Saturday, February 13, 2010


By Susan Esther Barnes

Several weeks ago I woke up with a case of tendonitis. I tried to ignore it for a couple of weeks, but when I found the pain was keeping me up at night, I finally went to see the doctor.

It’s not that I don’t like doctors or hospitals. I have no problem getting regular checkups or visiting people who’ve been hospitalized. It’s just that when you go to see a doctor about something that’s wrong, you get one of two responses. Either they tell you to wait and it will get better on its own, or they want to give you a prescription. The first response is embarrassing, and the second leads to the thing I don’t like, namely, drugs.

You see, drugs and my body generally don’t get along well. Augmentin makes my face swell up and turn pink so I look like a sunburned albino. Most antibiotics make me want to puke. Tylenol turns me into a mindless, angry zombie and Contac gives me hallucinations. So any time a doctor prescribes a drug for me, I tend to be a bit wary.

This time, the doctor prescribed a medicine that is a combination anti-inflammatory and painkiller. The pharmacist said it’s in the same class of drugs as Advil. I do occasionally take Advil, usually for headaches, without any noticeable side effects, so I accepted the new medicine without too much trepidation. At least, until I got home and read the list of possible side effects. But hey, what are the chances of my intestines suddenly starting to bleed, anyway?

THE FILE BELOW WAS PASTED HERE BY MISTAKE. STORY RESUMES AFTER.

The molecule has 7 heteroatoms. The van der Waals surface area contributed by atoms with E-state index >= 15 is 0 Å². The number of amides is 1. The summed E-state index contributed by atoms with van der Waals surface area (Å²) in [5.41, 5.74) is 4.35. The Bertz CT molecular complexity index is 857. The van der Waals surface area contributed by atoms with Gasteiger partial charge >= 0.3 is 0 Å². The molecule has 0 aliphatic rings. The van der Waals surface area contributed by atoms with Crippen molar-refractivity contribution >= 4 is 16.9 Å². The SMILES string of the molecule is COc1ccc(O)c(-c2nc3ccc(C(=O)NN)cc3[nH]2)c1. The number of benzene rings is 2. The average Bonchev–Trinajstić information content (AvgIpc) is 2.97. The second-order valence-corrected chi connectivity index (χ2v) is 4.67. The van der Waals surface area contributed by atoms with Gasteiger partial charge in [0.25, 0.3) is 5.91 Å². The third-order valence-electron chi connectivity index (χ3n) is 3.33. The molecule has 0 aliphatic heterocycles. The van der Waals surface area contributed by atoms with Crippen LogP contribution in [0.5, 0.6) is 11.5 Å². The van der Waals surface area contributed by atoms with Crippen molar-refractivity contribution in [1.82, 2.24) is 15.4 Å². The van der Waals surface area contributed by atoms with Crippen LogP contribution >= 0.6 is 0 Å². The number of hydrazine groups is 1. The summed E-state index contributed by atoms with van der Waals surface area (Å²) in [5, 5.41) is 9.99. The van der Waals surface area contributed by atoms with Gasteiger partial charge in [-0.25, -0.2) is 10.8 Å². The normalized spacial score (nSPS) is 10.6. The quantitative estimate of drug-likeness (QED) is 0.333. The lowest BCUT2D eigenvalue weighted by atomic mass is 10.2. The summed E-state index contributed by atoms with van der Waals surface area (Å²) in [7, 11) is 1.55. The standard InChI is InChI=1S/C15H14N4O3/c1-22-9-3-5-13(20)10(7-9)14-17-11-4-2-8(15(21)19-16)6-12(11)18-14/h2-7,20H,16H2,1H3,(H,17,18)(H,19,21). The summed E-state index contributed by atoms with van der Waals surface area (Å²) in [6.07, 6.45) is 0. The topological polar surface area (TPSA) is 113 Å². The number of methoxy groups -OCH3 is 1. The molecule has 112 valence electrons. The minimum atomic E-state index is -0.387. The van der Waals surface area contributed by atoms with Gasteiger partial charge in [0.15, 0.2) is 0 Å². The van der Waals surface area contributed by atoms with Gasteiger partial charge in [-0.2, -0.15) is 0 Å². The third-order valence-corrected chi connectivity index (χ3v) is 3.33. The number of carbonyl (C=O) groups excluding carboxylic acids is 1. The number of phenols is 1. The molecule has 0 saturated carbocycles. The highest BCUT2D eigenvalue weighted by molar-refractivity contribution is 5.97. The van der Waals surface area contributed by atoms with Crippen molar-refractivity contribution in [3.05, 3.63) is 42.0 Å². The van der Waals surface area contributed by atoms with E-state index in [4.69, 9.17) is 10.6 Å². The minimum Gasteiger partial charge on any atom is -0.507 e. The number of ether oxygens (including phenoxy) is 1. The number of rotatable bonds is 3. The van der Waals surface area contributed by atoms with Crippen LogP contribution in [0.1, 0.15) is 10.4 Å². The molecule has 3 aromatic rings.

I started taking the medicine, and although my arm didn’t stop hurting entirely, it certainly felt a lot better. After about a week and a half, though, I started noticing other issues. Part of me would like to describe those issues in graphic detail, however, my beloved husband has spent several years patiently attempting to teach me that most people would rather not hear the messy parts. Let’s just say, after two weeks on the medicine I had sufficient motivation to stop taking it.

On Wednesday night, the night before my birthday, I quit cold turkey. That’s when the headache kicked in. Maybe the timing was a coincidence, but when I stop taking a painkiller and end up with a big headache, the last thing I’m going to do is start with a painkiller again. That’s just not a cycle I want to get into.

So for the next day, and night, and into the next day, I lived with the throbbing and the nausea, which came in waves tricky enough so just when I thought it might be over, it started up again. Clearly, what I went through is nothing in comparison to what an alcoholic or drug addict goes through when they summon up the courage to detox. But I have to say, it wasn’t the best way I’ve ever spent my birthday, either.

Now, I’m happy to say, my arm is still sore, but the headache is mostly gone and the other effects from the medicine appear to be receding. Even better, there is still plenty of birthday cake left. But I’m not planning to return to the doctor to give her any.

It’s not that I don’t like doctors; it’s that I don’t like the drugs.

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